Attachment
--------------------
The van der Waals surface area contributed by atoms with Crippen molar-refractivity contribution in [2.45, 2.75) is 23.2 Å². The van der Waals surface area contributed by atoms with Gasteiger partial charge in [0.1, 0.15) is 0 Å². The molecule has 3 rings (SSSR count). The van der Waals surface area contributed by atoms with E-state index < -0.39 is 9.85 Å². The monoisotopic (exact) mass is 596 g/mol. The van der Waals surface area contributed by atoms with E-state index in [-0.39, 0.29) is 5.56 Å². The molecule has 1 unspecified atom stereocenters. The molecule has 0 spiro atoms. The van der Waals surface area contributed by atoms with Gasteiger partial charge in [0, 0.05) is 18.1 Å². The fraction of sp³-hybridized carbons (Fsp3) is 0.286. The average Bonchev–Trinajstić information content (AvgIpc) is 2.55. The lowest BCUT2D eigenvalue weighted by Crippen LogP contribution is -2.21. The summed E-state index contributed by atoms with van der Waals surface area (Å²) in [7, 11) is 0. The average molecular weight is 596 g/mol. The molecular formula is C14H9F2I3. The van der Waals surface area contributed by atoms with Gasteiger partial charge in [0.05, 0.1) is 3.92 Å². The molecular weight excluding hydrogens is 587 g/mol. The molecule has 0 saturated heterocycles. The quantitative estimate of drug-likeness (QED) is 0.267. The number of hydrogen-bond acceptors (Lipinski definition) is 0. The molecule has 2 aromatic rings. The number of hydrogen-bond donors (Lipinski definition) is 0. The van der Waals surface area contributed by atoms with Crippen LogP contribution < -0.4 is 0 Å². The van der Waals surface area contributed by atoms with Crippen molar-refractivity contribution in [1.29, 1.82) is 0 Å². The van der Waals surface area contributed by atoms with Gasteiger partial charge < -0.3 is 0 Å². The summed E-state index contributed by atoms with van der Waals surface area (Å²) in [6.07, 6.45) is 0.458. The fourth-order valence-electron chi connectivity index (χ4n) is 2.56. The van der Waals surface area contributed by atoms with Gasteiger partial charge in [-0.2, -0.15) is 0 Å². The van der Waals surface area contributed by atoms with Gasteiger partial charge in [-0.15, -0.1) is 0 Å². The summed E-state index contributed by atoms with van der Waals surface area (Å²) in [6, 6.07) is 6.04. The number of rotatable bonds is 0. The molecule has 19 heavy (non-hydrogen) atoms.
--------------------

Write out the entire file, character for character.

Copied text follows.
The van der Waals surface area contributed by atoms with Crippen molar-refractivity contribution in [2.45, 2.75) is 23.2 Å². The van der Waals surface area contributed by atoms with Gasteiger partial charge in [0.1, 0.15) is 0 Å². The molecule has 3 rings (SSSR count). The van der Waals surface area contributed by atoms with E-state index < -0.39 is 9.85 Å². The monoisotopic (exact) mass is 596 g/mol. The van der Waals surface area contributed by atoms with E-state index in [-0.39, 0.29) is 5.56 Å². The molecule has 1 unspecified atom stereocenters. The molecule has 0 spiro atoms. The van der Waals surface area contributed by atoms with Gasteiger partial charge in [0, 0.05) is 18.1 Å². The fraction of sp³-hybridized carbons (Fsp3) is 0.286. The average Bonchev–Trinajstić information content (AvgIpc) is 2.55. The lowest BCUT2D eigenvalue weighted by Crippen LogP contribution is -2.21. The summed E-state index contributed by atoms with van der Waals surface area (Å²) in [7, 11) is 0. The average molecular weight is 596 g/mol. The molecular formula is C14H9F2I3. The van der Waals surface area contributed by atoms with Gasteiger partial charge in [0.05, 0.1) is 3.92 Å². The molecular weight excluding hydrogens is 587 g/mol. The molecule has 0 saturated heterocycles. The quantitative estimate of drug-likeness (QED) is 0.267. The number of hydrogen-bond acceptors (Lipinski definition) is 0. The molecule has 2 aromatic rings. The number of hydrogen-bond donors (Lipinski definition) is 0. The van der Waals surface area contributed by atoms with Crippen LogP contribution < -0.4 is 0 Å². The van der Waals surface area contributed by atoms with Crippen molar-refractivity contribution in [1.29, 1.82) is 0 Å². The van der Waals surface area contributed by atoms with Gasteiger partial charge < -0.3 is 0 Å². The summed E-state index contributed by atoms with van der Waals surface area (Å²) in [6.07, 6.45) is 0.458. The fourth-order valence-electron chi connectivity index (χ4n) is 2.56. The van der Waals surface area contributed by atoms with Gasteiger partial charge in [-0.2, -0.15) is 0 Å². The van der Waals surface area contributed by atoms with Gasteiger partial charge in [-0.15, -0.1) is 0 Å². The summed E-state index contributed by atoms with van der Waals surface area (Å²) in [6, 6.07) is 6.04. The number of rotatable bonds is 0. The molecule has 19 heavy (non-hydrogen) atoms.